What is wrong with humanity? Everyone knows, and science proves, smoking is bad for your health. Drinking or texting while driving is a recipe for disaster. It’s math, yet people have few qualms about using Google to search online, or using Facebook to keep in touch with friends and family, or using Amazon to buy cheap goods from China while railing on about the danger of imported goods.
Look, technology has benefits for humankind, but as with every tool, there are good uses, and bad uses. Hammers? Good for building. Guns, good for hunting and protection. Yet, both– and many other tools designed for a different purpose– can be used against us.
Now is a good time to consider where you shop for drug store goodies and to fill prescriptions. Why? Walgreen’s is working with a company that sells coolers that spy on you. Sure, up front, they seem useful, but guess what? Information gathered about you has legs.
Rather than a basic, transparent glass door, coolers and freezers will be sealed by screens that show a sanitized image of the products behind them.
How can that be bad?
After all, it can help the stores to save energy, better monitor inventory, make it easier for people with poor eyesight to see what’s inside, and even make some products look better (advertising).
What’s not to like?
These screens are equipped with sensors and cameras designed to watch and profile the appearance and actions of customers who find themselves in their path, like me. Approximate age and gender. How long my gaze lingers on the bottles of tea.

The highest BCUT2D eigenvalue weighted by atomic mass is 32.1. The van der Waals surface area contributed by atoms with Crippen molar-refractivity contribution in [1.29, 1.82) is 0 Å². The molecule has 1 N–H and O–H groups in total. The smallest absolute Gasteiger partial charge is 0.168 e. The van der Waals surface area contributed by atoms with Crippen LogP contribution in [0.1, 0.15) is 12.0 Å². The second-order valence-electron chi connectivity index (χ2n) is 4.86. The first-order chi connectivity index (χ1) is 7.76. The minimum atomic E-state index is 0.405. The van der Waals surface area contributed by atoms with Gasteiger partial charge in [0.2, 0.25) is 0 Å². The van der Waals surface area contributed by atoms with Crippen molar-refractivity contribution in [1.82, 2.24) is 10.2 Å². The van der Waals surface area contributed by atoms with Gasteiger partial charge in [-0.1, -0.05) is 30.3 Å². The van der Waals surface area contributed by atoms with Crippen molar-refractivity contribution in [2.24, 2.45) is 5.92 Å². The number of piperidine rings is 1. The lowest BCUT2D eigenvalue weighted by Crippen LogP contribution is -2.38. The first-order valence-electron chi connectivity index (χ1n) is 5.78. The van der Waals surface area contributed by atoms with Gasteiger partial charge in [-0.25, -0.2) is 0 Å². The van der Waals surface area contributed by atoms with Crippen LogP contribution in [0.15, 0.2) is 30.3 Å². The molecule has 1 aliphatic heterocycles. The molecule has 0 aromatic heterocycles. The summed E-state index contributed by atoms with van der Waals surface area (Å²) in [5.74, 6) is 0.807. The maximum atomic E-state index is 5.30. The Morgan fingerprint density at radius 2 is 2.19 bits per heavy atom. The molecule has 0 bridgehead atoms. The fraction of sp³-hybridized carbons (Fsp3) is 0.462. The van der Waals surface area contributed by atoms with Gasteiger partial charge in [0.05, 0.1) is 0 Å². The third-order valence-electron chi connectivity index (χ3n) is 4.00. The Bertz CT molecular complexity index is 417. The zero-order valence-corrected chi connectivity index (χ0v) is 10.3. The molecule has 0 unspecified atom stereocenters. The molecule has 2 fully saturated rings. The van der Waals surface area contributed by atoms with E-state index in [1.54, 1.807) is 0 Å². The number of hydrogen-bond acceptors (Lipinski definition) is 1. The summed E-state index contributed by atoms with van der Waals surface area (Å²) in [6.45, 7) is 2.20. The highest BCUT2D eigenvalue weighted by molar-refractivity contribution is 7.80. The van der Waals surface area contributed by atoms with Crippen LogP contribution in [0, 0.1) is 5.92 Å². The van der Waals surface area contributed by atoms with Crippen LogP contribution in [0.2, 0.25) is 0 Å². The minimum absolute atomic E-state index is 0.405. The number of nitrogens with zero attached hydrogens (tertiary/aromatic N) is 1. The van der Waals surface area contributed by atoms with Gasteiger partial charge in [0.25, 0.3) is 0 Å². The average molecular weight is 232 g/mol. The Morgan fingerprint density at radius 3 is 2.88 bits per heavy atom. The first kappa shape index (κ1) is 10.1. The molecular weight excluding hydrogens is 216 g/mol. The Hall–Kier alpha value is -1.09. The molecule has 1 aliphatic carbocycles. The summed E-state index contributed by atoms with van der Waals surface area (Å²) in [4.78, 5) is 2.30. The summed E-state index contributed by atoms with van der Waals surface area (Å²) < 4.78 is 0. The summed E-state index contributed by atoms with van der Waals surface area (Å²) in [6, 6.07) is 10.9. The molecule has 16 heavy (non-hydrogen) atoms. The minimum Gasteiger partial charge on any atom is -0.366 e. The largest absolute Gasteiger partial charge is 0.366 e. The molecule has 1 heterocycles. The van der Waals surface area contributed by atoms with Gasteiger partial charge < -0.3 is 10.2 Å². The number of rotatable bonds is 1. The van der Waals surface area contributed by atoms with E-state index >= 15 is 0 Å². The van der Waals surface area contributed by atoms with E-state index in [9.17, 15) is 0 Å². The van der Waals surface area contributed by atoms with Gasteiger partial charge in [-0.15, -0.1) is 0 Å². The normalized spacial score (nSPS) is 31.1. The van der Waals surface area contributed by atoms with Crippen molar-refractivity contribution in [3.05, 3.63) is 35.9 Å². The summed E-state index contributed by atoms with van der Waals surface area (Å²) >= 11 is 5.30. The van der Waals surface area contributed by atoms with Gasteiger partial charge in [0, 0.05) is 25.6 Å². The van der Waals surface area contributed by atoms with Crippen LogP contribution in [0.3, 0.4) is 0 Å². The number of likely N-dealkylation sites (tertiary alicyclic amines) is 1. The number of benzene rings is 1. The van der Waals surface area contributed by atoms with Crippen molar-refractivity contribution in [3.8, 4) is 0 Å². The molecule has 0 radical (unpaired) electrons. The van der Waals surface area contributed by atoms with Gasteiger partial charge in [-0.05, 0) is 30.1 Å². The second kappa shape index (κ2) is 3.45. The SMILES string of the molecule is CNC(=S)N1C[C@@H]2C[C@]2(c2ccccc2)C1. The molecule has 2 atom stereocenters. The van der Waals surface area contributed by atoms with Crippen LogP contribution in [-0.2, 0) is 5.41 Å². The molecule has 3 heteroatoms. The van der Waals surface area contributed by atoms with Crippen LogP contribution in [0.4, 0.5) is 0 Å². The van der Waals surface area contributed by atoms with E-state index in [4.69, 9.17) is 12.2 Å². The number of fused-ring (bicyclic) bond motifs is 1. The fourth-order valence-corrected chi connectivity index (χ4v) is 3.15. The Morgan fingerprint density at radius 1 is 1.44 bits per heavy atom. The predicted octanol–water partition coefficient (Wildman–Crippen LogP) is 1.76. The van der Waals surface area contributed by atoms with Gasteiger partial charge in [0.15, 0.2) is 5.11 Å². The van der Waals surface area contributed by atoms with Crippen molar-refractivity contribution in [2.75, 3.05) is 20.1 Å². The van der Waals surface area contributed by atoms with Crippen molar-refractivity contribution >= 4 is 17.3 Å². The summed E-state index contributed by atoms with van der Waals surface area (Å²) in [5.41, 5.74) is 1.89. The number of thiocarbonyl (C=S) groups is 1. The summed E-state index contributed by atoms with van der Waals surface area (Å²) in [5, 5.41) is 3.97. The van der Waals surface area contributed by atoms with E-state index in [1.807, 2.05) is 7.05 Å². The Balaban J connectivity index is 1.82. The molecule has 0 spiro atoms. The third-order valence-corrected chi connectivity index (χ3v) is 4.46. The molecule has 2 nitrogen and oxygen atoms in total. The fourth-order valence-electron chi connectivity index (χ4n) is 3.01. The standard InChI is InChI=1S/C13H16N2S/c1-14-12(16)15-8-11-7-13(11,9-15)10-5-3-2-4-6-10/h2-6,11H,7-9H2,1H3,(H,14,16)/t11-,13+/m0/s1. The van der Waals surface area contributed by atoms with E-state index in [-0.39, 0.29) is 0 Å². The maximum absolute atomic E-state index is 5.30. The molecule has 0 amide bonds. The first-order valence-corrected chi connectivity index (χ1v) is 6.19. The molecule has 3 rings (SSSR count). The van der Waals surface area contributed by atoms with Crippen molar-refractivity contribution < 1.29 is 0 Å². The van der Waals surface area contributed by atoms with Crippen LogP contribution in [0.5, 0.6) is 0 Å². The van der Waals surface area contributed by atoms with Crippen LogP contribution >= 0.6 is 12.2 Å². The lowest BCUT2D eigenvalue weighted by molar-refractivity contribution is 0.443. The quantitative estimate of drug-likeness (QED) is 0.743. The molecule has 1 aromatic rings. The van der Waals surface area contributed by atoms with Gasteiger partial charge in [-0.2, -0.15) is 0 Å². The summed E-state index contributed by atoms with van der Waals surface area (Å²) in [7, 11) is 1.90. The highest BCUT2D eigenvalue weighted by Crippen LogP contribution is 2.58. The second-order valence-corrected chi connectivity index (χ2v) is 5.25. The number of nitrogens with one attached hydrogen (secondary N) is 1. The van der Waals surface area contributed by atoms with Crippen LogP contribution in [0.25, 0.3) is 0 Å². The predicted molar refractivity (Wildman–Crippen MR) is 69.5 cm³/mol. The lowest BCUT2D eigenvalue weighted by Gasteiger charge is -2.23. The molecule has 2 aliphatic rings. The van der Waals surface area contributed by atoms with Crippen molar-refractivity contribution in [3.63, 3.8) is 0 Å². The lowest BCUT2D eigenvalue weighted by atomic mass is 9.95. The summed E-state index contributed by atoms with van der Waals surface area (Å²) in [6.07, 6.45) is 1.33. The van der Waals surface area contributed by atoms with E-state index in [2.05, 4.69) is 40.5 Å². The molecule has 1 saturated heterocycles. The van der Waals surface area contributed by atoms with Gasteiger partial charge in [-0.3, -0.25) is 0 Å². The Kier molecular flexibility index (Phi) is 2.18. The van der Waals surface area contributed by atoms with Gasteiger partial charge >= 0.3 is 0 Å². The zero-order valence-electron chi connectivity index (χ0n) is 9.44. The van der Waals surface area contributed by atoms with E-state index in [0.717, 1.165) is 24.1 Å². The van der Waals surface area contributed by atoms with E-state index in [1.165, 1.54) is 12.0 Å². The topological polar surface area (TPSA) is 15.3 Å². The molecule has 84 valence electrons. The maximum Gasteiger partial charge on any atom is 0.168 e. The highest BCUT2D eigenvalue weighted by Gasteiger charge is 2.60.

Big Brother is watching you shop.
I see a problem with the second level of the idea– the one whereby information about you is collected and used against you in real time. It might be OK to walk into Cheers, where everybody knows your name, but the idea of walking by a shelf or cooler or anywhere in a store and having it greet me by name is disconcerting.
Ok, Ok, this idea isn’t one whereby the cooler knows my name and shopping history, but it’s just a hop, skip, jump, and facial recognition scan before that happens.
We work with retailers to deploy Smart Coolers in their stores. The Smart Coolers are equipped with computerized cameras that record videos and images of consumers who walk by or stand in proximity to the Smart Coolers. The cameras are connected to software provided by our Service Providers. Depending on the jurisdiction, the software may process facial images of consumers in real-time to determine gender, age or age range, number of consumers, and/or how consumers interact with the Smart Coolers.
Technology has become too creepy to trust, and I plan to make plenty of noise wherever I see my favorite retailers employing a new tactic to try to sell me more goods. Yes, I know, everybody is out to get your money, but at least I have a choice of where it goes. Retailers who know me better than my mother are stacking the sales process against their customers.
Technology is getting too creepy to trust.